I was interested in reading about the gasworks as my grandfather worked there just before World War I. I  remember him spending a lot of time in bed as he had had an accident at the Gas Works before I was born. My Gran always took me with her when she went to the Gas Works to collect a small pension for Grandfather. I should imagine it was something quite rare in those days and wonder just what kind of accident he had.  I certainly remember walking past the gas holder and going up the outside iron staircase of a brick building to the office where Gran was given a small brown envelope every Friday morning
Burndepts factory in Blackheath - there are several mentions of this along with the Burnham family, who owned the company, in a book called Setmakers – A History of the Radio and Television Industry. There are also photographs of the factory ,their products and the family. The book was published as a special edition and available I believe only to the trade. Publishers The British Radio and Electronic Equipment Manufacturers Association. 1991. This may be of interest to someone

I was born in Greenwich and worked at Siemens Factory in 1940 and two years later worked at the Telecom factory in Greenwich.  My mother worked from 1928 until the 1940s at British Ropes in Charlton and my father was a barge-builder at Corys Yard in Charlton for 35 years.  Mysister worked at the Kork-n-Seal factory in Charlton in the 1930s before going to Siemons, where my brother also worked.   I have written about some of this in my book Remember Greenwich and I have lectured at Plumstead Library and also for the London Historical Society.
During 1942 -3 I worked at the Telegraph Construction Company or the Telcon as it was known.  I was in the Buying Department and my boss Mr. Leighton was always invited to lunch on board the cable ships when they tied up outside the office on his return it was it was obvious they were very liquid lunches. I lived in Woodland Walk so I went home for lunch. 
I would have loved to see inside the staff canteen which was a lovely old house standing almost on the Rivers edge. To my uneducated 16-year-old eye it looked hundreds of years old. I was told in the basement there were still chains in the wall which had been used to shackle convicts. Shutters or doors in the walls facing the river were left up or open. When the tide came in the cellar was great flooded and the prisoners drowned. Do you know if the house still stands?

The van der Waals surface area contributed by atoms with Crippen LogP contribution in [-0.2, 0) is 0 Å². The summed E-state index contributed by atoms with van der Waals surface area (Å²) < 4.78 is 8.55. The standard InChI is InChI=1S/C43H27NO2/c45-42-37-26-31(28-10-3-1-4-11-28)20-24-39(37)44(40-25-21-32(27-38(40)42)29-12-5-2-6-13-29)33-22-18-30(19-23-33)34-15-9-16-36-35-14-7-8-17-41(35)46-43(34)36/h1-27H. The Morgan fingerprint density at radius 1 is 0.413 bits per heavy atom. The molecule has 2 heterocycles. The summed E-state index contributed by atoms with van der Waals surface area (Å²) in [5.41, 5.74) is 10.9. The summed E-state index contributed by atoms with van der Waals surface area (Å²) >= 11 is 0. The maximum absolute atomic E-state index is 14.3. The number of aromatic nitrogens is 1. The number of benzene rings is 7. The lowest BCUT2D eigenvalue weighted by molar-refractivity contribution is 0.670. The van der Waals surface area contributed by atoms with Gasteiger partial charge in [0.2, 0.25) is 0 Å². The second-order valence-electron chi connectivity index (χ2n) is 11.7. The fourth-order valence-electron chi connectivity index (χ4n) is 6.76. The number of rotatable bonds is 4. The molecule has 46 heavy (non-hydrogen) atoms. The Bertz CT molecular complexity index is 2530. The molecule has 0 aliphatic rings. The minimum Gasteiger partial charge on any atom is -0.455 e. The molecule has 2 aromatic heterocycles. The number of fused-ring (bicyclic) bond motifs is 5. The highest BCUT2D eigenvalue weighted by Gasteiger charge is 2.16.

From Malcolm Tucker
G.W.Dresser. I’ve been doing some research on gasholders in the library of the Institution of Gas Engineers and I chanced upon the name Major Dresser in the index of the Proceedings of the British Association of Gas Managers – a predecessor of the Institution of Gas Engineers. He seems to come over from America for the annual conference and contributed to the discussions on two papers on Illuminating Power Measurement and Gas for Heating.  He was elected an Honorary Member – i.e. Captain G Warren Dresser., Editor of the American Gaslight Journal. Perhaps 'Major' was a courtesy title for a 'Captain'.  His address was given as 42 Pine Street, New York

Editor: It is understood that Malcolm is undertaking a historical assessment of gas holders in London. It is also understood from comments made by The Weasel in The Independent that the New Millennium Experience Company have now put aside plans to screen the big gas holder at the East Greenwich from the view of tourists. Has some recent press interest in it persuaded them otherwise?

From Harold Slight. The article about Woolwich Arsenal by John Day: a distant relative of mine went to the Arsenal both pre and post war. he says that references to apprentices and an engineering degree are incorrect The writer should have said HNC or C&G finals, yes - never heard of a graduate apprentice joining the workforce. Certainly not prewar when a university education was virtually restrict to the upper classes

John Day replies – Howard Slight’s relative obviously was not at Woolwich when Sir Sydney Bacon, Malcolm Starkey, Alfred Bennett and Robert Walker were apprentices - all have degrees in engineering i.e. BSC (Eng) as I have. And all are still alive and a later bit of this piece tells a bit about one. Would he like to bet about the degrees?  I still have proof from University of London dated 1939. What evidence has he got? Hearsay evidence is not accepted in law

No comments: